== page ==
• aminoglycosides;
  • antibiotics;
  • ribosomal A-site;
  • rigid scaffolds;
  • RNA recognition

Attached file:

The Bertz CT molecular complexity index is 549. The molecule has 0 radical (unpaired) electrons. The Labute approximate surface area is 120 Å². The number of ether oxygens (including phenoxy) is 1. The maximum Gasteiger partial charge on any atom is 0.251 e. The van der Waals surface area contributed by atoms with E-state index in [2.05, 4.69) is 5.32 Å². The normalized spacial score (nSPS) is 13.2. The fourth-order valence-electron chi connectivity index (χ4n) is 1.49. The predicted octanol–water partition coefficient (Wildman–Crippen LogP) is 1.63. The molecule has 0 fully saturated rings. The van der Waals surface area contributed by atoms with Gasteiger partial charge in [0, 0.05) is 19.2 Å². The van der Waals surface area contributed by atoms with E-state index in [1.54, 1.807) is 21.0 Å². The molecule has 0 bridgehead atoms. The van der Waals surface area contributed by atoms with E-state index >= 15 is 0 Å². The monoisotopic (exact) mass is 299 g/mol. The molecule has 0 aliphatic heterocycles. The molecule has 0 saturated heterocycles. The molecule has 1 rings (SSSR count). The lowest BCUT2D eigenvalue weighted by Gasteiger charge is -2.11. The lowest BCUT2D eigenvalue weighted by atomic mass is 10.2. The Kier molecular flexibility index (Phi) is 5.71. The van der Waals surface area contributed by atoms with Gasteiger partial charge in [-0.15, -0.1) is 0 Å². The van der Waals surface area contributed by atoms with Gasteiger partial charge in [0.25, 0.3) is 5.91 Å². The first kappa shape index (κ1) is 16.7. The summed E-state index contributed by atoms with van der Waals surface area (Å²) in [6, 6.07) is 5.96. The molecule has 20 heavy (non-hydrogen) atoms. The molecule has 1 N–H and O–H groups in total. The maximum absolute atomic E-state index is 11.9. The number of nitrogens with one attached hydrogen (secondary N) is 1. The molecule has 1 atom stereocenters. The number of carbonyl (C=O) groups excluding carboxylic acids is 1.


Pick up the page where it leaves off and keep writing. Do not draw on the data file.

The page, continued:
The bacterial ribosome represents the confirmed biological target for many known antibiotics that interfere with bacterial protein synthesis. Aminoglycosides represent a lead paradigm in RNA molecular recognition and constitute ideal starting points for the design and synthesis of novel RNA binders. Previous rational design approaches of RNA-targeting small molecules have been mainly concentrated on direct functionalization of aminoglycosidic substructures. Herein, we successfully designed and synthesized rigid spirocyclic scaffolds locked in a predicted ribosome-bound “bioactive” conformation. These analogues are able to mimic many of the interactions of the natural products for the A-site, as proven by their obtained binding affinities. The development of an optimized approach for their synthesis and their potential to inhibit protein production in vitro are presented. Our results could be further utilized for the development of analogues with improved antibiotic profiles.